This is post by Elizabeth Wark. Elizabeth is a barrister at Three Doctor Johnson’s Buildings specialising in civil and family law. She tweets as @ElizabethWark7

The Covid pandemic has profoundly affected lives and livelihoods. This blog explains a family court decision on a husband’s application to set aside a (divorce) financial settlement order made just as the pandemic hit, and the legal principles applied. 

What happened

The Applicant Husband applied to set aside a financial remedies order entered into by agreement at a Financial Dispute Resolution appointment (FDR) held on 12 March 2020. The Respondent Wife cross-applied for the same order to be enforced against him.

The main asset of the marriage was the family business, a company which distributed printers and photocopiers. The stock was manufactured in China, purchased in Germany (using Euros) and sold to customers in the UK. It was valued by a single joint expert as having a gross value of £3,500,000, with an owned business premise having a value of £1,330,000 and little debt secured thereon.

The family business was the principal asset of the marriage and the parties were of otherwise fairly standard means. The former matrimonial home had net equity of £461,724. An additional property had net equity of £67, 698. The Wife’s pension was worth approximately £183,167 and the Husband’s £374,703. Notably, the Wife had debts of £200,073 including £120,267 of unpaid litigation fees.

Under the terms of the consent order, the Husband was due to pay a series of three lump sums to the Respondent Wife totalling £1,000,000 over the course of two years.  The last payment fell due on 12 April 2022, at which point there would be a clean break.

There were two other relevant terms of the order. First, the Wife was to transfer her 49% interest in the family business to the Husband by 10 June 2020. Second, the Husband was to pay spousal maintenance to the Wife, in an amount which decreased at the time of each lump sum payment, terminating completely on the third such payment.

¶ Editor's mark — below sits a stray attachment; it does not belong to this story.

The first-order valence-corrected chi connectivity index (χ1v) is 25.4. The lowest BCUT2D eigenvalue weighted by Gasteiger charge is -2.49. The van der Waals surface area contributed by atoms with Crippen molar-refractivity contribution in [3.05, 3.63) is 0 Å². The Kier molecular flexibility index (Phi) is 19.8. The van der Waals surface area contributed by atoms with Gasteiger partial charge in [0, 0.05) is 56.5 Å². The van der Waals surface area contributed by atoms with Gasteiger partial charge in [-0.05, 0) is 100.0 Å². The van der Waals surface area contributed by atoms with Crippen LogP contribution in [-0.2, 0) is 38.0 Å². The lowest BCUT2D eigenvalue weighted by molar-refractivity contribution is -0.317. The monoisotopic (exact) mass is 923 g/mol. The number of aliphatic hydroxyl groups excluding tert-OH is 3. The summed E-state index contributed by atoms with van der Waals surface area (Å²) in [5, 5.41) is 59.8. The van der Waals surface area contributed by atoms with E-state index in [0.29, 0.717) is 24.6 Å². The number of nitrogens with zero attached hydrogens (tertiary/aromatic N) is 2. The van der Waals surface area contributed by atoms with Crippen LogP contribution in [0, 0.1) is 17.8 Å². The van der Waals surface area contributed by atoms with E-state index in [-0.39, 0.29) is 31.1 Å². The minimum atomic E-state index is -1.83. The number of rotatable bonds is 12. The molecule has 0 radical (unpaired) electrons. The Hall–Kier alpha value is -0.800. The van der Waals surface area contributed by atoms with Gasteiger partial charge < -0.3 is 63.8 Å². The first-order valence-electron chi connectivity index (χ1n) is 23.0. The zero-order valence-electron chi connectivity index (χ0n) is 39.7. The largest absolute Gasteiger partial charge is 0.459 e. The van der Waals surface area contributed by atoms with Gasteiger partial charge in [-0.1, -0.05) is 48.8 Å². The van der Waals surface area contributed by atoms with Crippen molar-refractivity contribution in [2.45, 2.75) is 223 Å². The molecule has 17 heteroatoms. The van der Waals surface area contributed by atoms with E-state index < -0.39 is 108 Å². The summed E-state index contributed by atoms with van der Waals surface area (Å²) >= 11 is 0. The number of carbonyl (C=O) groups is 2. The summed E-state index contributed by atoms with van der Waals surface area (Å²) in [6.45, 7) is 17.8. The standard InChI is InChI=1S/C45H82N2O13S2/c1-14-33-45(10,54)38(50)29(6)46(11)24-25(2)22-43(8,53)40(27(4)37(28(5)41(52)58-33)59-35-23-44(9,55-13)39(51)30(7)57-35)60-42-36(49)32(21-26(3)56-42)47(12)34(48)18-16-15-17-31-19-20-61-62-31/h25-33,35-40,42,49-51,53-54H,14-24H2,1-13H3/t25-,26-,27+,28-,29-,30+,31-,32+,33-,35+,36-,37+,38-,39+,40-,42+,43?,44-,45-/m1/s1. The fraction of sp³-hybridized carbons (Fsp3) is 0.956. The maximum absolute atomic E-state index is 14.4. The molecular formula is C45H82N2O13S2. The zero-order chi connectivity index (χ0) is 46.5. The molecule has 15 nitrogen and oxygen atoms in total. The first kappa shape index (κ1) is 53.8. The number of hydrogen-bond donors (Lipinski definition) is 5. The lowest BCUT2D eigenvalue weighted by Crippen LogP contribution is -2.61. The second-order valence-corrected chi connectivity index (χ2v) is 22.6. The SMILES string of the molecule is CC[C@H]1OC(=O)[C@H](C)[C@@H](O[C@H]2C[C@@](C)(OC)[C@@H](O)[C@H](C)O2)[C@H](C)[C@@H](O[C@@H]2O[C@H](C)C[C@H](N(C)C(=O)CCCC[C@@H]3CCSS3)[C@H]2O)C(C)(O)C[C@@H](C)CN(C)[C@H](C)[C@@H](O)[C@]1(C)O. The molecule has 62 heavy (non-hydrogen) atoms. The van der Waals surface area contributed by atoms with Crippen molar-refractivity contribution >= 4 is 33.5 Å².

The basis of the Husband’s application, made on 2 November 2020, was that there had been a ‘Barder event’. Namely, that the value and liquidity of the family business had declined to such an extent as a result of the Covid-19 pandemic that it significantly changed the assumptions upon which the parties acted when entering into the FDR order of 12 March 2020. 

Attached to the Husband’s application were various pieces of evidence, including a revaluation of the family business.

The Husband’s evidence was that the family business was in dire straits. Its value had fallen from £3,500,000 to £1,265,000; it had suffered a 38% fall in turnover and a net loss of £205,427 for the year ending 31 August 2020 (as against a profit of £156,978 the year before). 

The effect of the consent order was that the Wife would receive 39.8% of the capital assets and 32.8% of the pensions. 

The Husband’s application, if granted, would have had a wider impact than simply disturbing the provision for payment of the lump sums. As this provision was interdependent on others, such as the provision for periodical payments, the court would have to re-open the entire consent order and consider the matter afresh – with all the delay and cost such a step would entail.